Paying attention to bedsores

Mr. Gary LeBlanc is a health columnist specializing in dementia care.  He has authored over 350 articles on the subject.

When a person ages, the skin becomes thinner. Thus, when some elderly people become bedridden, bedsores, also known as pressure sores or decubitus ulcers—easily occur. These sores are a result from sustained pressure to a body area which prevents normal blood flow. Without adequate circulation the impaired skin dies.

The severity of pressure sores can be observed in four distinct stages. Stage one is where the wound is an irritated red patch of skin that usually dissipates after a short period of time once the pressure is relieved. The irritation can become worse until finally reaching the fourth stage, which results in a large area of skin loss, possible damage to the muscle and even bone. Such sores can be a caregiver’s nightmare and cause unimaginable suffering to their dear loved one.

While taking care of my father, we battled this dilemma daily throughout the last couple of years of his life. The less mobile he became, the more attention I had to pay to his skin condition. Sadly, I went through the exact same thing the last six months with my mother.

If your patient is wheelchair-bound, you may think your only concern will be bedsores on his or her bottom. But in fact, you will also need to pay close attention to the shoulder blades, the spine and the back of their arms. If bed-bound, you also need to keep an eye on their ears and along the back and sides of their head, actually any point where the body pressure occurs.
Prevention will always be a caregiver’s best defense. Examining the skin while bathing should become a daily ritual. Once he or she has become incontinent, your constant vigil becomes even more critical. The skin staying moist only enhances the risk of bedsores creating a higher contingency of infection.

If sores become open they can take forever to heal. They must be attended to every day. Your loved one’s doctor can design a plan for you to follow, but the first step of treating any bedsore is to relieve any pressure that caused it. If they cannot reposition themselves, someone will have to turn them throughout the entire day possibly up to every two hours. Be sure to watch out for things like wrinkled sheets, the plastic of incontinence pads or any materials that could be restricting circulation.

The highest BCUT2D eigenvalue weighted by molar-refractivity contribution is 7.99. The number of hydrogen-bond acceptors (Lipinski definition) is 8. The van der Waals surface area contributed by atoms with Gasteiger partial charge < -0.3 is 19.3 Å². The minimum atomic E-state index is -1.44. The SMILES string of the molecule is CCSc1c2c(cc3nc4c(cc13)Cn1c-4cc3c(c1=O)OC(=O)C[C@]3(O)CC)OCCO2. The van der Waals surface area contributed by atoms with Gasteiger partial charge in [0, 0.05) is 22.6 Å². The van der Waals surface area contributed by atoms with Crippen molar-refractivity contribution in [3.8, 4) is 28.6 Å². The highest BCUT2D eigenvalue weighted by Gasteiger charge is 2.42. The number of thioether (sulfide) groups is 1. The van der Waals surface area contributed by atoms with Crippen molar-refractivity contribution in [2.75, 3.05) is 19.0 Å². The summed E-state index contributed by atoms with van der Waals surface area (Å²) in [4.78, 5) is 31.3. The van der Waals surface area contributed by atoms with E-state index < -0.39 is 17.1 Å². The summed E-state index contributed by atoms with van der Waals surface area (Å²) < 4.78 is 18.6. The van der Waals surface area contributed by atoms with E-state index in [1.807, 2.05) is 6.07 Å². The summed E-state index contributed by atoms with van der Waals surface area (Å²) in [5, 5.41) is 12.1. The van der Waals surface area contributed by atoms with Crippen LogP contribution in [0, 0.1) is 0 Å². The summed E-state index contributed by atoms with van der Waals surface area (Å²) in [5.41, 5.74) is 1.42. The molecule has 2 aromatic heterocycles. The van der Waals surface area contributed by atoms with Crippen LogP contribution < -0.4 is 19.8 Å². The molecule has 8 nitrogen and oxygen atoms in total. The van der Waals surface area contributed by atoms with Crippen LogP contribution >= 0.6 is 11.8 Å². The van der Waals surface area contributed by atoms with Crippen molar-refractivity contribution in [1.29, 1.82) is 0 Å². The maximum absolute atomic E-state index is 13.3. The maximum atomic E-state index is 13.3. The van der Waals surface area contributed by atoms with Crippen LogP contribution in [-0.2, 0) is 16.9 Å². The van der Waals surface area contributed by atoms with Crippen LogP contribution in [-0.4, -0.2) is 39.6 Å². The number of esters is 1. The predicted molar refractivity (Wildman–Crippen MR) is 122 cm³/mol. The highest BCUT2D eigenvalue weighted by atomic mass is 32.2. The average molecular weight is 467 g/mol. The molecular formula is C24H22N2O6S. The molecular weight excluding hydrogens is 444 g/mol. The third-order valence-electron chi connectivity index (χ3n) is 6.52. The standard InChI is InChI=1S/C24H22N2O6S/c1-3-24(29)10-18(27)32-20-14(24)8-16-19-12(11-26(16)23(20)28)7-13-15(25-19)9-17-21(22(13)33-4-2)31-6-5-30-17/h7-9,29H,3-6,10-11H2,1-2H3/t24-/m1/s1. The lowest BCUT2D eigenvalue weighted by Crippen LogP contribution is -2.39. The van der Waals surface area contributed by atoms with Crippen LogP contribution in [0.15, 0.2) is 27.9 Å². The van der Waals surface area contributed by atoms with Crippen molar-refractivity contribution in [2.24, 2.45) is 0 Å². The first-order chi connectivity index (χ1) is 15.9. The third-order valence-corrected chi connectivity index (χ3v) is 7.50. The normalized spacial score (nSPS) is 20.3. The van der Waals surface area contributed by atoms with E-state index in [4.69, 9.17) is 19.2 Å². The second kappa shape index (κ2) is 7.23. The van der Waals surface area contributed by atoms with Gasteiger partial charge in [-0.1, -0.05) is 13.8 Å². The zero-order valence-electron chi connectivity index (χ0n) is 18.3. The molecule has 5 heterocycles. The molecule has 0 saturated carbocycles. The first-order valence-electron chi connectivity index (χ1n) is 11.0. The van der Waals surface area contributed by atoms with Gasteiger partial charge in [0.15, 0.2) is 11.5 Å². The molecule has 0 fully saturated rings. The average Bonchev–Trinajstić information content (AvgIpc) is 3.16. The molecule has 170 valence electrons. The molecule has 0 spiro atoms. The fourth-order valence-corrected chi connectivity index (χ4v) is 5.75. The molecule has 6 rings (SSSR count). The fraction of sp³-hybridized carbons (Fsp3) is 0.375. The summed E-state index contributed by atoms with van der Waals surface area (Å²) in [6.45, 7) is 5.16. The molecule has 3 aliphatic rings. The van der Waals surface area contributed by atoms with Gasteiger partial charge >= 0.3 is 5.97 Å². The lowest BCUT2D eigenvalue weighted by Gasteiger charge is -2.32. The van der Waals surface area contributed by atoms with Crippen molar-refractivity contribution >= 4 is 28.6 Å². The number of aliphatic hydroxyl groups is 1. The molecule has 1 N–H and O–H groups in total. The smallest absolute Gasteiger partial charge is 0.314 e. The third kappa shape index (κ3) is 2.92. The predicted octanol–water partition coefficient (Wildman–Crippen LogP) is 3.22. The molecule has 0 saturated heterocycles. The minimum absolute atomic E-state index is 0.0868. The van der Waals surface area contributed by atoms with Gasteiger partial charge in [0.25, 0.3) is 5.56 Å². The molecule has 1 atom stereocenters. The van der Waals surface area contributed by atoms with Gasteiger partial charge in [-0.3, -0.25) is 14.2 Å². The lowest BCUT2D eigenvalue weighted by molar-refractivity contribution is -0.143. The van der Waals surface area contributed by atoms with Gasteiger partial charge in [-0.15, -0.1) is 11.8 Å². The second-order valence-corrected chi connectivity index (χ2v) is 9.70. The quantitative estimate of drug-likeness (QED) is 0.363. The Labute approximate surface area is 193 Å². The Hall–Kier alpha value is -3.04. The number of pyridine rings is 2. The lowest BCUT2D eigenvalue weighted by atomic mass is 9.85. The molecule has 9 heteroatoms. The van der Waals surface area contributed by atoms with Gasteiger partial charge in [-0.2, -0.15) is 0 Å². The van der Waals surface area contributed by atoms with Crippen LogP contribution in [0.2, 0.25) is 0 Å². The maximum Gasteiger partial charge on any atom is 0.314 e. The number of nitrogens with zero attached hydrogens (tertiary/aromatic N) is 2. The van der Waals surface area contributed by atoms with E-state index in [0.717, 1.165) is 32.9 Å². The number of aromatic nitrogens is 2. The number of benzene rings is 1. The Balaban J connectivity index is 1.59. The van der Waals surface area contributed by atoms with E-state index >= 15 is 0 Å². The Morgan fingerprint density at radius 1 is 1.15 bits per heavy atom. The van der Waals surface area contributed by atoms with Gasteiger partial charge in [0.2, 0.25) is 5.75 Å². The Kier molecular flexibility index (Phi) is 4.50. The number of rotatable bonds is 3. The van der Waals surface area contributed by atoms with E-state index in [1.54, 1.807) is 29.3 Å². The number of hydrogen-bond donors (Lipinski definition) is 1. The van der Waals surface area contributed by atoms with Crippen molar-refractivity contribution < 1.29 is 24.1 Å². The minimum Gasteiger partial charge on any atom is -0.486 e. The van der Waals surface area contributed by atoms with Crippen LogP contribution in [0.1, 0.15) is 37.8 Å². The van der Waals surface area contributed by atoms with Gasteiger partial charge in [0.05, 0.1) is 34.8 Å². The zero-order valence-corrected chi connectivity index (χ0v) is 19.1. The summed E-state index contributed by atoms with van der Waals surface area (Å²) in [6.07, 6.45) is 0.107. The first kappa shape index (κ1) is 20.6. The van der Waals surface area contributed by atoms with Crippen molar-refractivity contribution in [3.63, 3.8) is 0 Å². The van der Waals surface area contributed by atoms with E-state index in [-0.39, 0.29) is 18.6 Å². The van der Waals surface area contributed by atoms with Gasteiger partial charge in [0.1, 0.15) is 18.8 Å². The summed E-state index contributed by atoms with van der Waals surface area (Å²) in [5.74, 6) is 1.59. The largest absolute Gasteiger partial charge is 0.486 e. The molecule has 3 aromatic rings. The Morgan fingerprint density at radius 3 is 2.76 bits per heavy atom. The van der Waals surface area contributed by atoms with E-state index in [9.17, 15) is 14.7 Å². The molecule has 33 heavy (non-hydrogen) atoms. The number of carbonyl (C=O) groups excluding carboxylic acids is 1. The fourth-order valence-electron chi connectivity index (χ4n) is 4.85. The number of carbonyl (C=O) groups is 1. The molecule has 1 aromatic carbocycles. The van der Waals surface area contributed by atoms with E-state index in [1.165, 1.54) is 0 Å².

Current technology has brought forward some great devices to assist with patient care; air or water-filled cushions, specialized mattresses, skin care salves and many other helpful products. See if you can get some of these products prescribed by the attending physician as most insurance policies will cover the cost. One rule that should always be followed is to contact his or her doctor immediately if you notice the sore had broken open. This is where the wound becomes extremely vulnerable to infection.

When visiting loved ones in a nursing home or hospital, don’t hesitate to check their skin. If anything concerns you, talk with a member of the nursing staff or the facility director. Inform them you’ll be back daily and will check on their condition.

During my father’s final days, it seemed no matter how often we turned him; we couldn’t prevent his skin from breaking down. It’s a tough and heartbreaking battle. Just show up every day ready to do the best you can.

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